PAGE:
Schizopolis – Review

3 Mar

Well… This was probably one of the strangest things I’ve ever seen. When I think of Steven Soderbergh, I think of a very talented and versatile director that seems to have the ability to take on any genre, from the complicated comedy of Ocean’s 11, to the intense drama/thriller films of Side Effects and Traffic. But then there’s Schizopolis, a twisted experiment in surrealist comedy that reminds me of something David Lynch would make it he had a much lighter sense of humor. Steven Soderbergh making something like this, though, I never would have expected.

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Fletcher Munson (Steven Soderbergh) is an office employee for the company run by T. Azimuth Schwitters (Mike Malone), the inspirational founder behind a new self help/religion, Eventualism. Fletcher and his wife (Betsy Brantley) have a relationship that can only be described as nonexistent, speaking only in the underlining context of how they really feel. When Munson gets even more distant when he has to write a speech for Schwitters, his wife decides to take her love elsewhere to Munson’s doppelganger, the timid dentist Dr. Korchek (also Steven Soderbergh). Meanwhile, the swinging exterminator, Elmo Oxygen (David Jensen), who spends most of his time bedding the housewives of the houses he sprays is somehow fitting into all of this.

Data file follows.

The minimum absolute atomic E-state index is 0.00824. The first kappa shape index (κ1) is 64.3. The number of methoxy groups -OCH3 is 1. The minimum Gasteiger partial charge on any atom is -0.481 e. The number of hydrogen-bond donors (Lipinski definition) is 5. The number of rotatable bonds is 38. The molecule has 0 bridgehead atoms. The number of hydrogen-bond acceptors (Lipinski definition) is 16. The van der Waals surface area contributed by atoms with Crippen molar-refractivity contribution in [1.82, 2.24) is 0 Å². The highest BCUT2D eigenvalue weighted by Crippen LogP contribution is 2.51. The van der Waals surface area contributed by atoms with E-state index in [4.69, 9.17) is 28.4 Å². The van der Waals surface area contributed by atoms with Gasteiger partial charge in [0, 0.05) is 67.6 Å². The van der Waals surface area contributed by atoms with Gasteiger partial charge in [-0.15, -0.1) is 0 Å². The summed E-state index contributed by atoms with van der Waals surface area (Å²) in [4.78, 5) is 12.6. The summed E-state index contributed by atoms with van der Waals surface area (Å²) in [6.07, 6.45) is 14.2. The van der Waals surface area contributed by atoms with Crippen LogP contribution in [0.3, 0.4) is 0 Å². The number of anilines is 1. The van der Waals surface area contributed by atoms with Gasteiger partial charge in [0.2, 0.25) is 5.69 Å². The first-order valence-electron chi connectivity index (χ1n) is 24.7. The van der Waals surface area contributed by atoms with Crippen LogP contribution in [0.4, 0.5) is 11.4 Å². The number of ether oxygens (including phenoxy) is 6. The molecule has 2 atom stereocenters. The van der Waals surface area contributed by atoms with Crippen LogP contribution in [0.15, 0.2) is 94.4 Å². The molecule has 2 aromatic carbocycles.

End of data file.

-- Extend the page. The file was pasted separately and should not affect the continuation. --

There’s not much I can really say about Schizopolis. It’s something that I never expected out of Steven Soderbergh, but it’s something I would have liked to see more of. It’s non-linear plot line is only the first of the strange things about this movie. There are events of the past that are making their way into the future, nonsensical babbling, and two people who are one and the same without offering any explanation. At the beginning of the movie, a character of Soderbergh announces that if there’s anything that we don’t understand about the movie, it’s our fault and not theirs.

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This is a really funny movie, and a lot of that goes to Steven Soderbergh’s acting. This is the only movie he’s ever acted in, but I wouldn’t mind seeing him in something else. Of course, that probably won’t be happening after he pretty much gave up on movies after the way Hollywood treated his work. This movie feels like something very personal that he wanted to make, and the only reason it ever got made was because he wanted to do it. As silly as it is, Schizopolis does have cool things of communication and lack there of, and of the true work involved just to get through everyday life.

Schizopolis is a movie that makes sense while not making sense at the same time. There are things that are never explained, and then some things that are sort of explained. We aren’t meant to always understand, but to just go along for the ride and you might learn something along the way. Steven Soderbergh has crafter a hilarious experimental comedy that reminded me of Inland Empire if it was even remotely funny. If you love strange movies and don’t mind things that exist just to exist, check out Schizopolis wherever you can find it.

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